It is very common for people not to recognize the symptoms. If we are not told to be checked every year or that a particular combination of symptoms may be a thyroid problem, we are likely to blame fatigue on other things: after effects of anesthesia from surgery, multiple surgeries that have kept you weak and tired, loss of sleep, too much to do, taking care of a sick relative, or just 'overdoing it yesterday' are typical reasons to use.  You might have said, "I'm so tired, I just can't think straight today." and yet still overlook it on a list of symptoms because those other problems do cause fatigue and you think that is why you are tired all the time.  When someone reaches a point that fatigue is taking over and affecting the quality of life, then something is wrong.  It may be mental, physical or emotional, but a thorough checkup to see what is wrong would be in order and that should include the thyroid check.

 

Depression is one of the worst symptoms and the one we are least likely to discuss. Many people think they are depressed because they don’t feel well or have to worry about money or kids or because they have lost interest in so many things they used to enjoy, even sex. Just having mild thyroid failure can cause depression and this is one of the hardest symptoms to pinpoint.

 

Other possible physical symptoms are muscle weakness, muscle and joint aches, pains, arthritis, slowed heart rate, intolerance to heat or cold, feeling cold when everyone else is comfortable or even uncomfortably warm, cold hands and feet, low temperature reading upon awakening (97 range) and a low pulse (well below 80).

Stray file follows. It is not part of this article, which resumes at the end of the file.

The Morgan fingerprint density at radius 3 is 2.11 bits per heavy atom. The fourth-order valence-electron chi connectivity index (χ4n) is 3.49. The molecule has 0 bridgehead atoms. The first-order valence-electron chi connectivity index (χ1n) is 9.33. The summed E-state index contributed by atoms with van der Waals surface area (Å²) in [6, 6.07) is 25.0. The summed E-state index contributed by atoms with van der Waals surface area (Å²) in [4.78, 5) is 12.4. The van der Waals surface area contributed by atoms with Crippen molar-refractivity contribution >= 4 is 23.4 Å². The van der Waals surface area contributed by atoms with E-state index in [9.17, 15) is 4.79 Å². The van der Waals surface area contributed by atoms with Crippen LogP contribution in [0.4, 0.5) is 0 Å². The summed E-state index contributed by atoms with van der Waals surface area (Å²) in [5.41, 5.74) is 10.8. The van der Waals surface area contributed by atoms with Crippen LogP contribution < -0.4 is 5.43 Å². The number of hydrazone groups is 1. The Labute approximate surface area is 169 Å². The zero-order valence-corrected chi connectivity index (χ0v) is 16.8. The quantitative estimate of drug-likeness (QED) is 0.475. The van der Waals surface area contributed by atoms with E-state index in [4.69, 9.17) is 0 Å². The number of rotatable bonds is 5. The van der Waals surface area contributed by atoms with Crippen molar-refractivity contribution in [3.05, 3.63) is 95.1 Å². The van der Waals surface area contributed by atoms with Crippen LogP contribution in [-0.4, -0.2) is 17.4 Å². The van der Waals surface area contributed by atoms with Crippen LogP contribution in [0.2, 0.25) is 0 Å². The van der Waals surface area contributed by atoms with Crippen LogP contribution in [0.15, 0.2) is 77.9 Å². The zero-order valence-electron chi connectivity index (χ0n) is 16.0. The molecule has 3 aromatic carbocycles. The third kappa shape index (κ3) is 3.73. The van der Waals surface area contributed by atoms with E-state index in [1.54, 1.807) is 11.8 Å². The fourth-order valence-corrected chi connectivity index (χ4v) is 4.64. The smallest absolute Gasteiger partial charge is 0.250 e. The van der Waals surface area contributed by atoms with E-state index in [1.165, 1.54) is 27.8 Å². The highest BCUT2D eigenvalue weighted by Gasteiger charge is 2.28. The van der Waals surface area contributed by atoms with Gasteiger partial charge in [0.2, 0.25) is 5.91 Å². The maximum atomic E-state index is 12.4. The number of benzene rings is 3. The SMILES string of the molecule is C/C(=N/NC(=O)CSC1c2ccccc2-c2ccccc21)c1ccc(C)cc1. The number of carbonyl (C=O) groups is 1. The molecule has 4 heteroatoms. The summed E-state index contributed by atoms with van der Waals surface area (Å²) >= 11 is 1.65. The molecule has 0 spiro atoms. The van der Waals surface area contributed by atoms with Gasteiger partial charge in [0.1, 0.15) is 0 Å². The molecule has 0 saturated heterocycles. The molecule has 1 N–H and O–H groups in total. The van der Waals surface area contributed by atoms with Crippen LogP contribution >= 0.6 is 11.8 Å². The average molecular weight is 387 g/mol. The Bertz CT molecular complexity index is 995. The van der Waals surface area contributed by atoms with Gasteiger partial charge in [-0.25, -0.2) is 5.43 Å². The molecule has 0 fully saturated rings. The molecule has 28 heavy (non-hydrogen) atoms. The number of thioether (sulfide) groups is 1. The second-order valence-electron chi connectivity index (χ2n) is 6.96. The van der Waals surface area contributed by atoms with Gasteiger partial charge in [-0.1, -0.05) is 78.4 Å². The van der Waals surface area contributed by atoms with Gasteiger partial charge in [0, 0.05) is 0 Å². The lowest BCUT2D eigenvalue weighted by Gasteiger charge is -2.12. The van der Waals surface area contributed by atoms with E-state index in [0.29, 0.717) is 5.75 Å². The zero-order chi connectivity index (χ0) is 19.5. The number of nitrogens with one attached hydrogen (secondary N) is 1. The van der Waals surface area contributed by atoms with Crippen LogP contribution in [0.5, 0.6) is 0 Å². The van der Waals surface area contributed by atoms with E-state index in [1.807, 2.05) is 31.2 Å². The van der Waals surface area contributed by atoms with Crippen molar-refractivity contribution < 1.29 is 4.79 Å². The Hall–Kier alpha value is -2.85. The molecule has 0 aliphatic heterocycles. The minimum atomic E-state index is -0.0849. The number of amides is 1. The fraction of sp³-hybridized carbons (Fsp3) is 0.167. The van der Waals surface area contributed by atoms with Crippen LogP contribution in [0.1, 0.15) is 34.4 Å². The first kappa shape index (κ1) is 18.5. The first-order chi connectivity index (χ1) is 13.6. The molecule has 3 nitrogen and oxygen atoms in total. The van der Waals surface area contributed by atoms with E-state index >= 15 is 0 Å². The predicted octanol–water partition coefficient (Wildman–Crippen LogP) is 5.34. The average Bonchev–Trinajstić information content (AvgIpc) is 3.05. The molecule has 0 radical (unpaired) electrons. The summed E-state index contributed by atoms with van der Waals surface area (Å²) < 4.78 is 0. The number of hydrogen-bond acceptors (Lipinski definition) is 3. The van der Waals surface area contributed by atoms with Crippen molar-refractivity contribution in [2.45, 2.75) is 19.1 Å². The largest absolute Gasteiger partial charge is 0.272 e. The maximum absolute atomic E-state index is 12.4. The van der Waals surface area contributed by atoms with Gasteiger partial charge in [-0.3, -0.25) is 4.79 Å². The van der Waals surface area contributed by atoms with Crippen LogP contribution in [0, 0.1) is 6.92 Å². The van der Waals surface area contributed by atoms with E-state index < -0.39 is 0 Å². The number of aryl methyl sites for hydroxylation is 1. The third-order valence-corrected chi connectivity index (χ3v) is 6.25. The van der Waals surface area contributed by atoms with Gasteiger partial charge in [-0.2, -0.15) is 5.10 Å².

You may have been to the doctor, who found high cholesterol and high triglycerides test results but, if you are hypothyroid, cholesterol will often be high so doctors should wait till your thyroid is right before using cholesterol test results to put you on medication for that separate problem.

 

Hardly anyone has ‘all’ of these symptoms but you may have a combination of them with one or two seeming to be of greater importance.  If you think you might be hypothyroid, get tested, and if you are not, it is still wise to get checked again in a year or sooner if you start having some of these symptoms.

 

For thyroid, like other lab tests, it is wise to get a copy of the tests and start a folder so you have a running medical record. Your doctor’s office will be glad to make you a copy, so ask for one while you are there. 

 

Many other tests can be affected by what is going on with your thyroid since it regulates your metabolism.  When they do the blood test for cholesterol, triglycerides, and glucose, you need to fast to accurately compare from one test to another because what you have just eaten will effect the results. Thyroid function does not need to be a fasting test.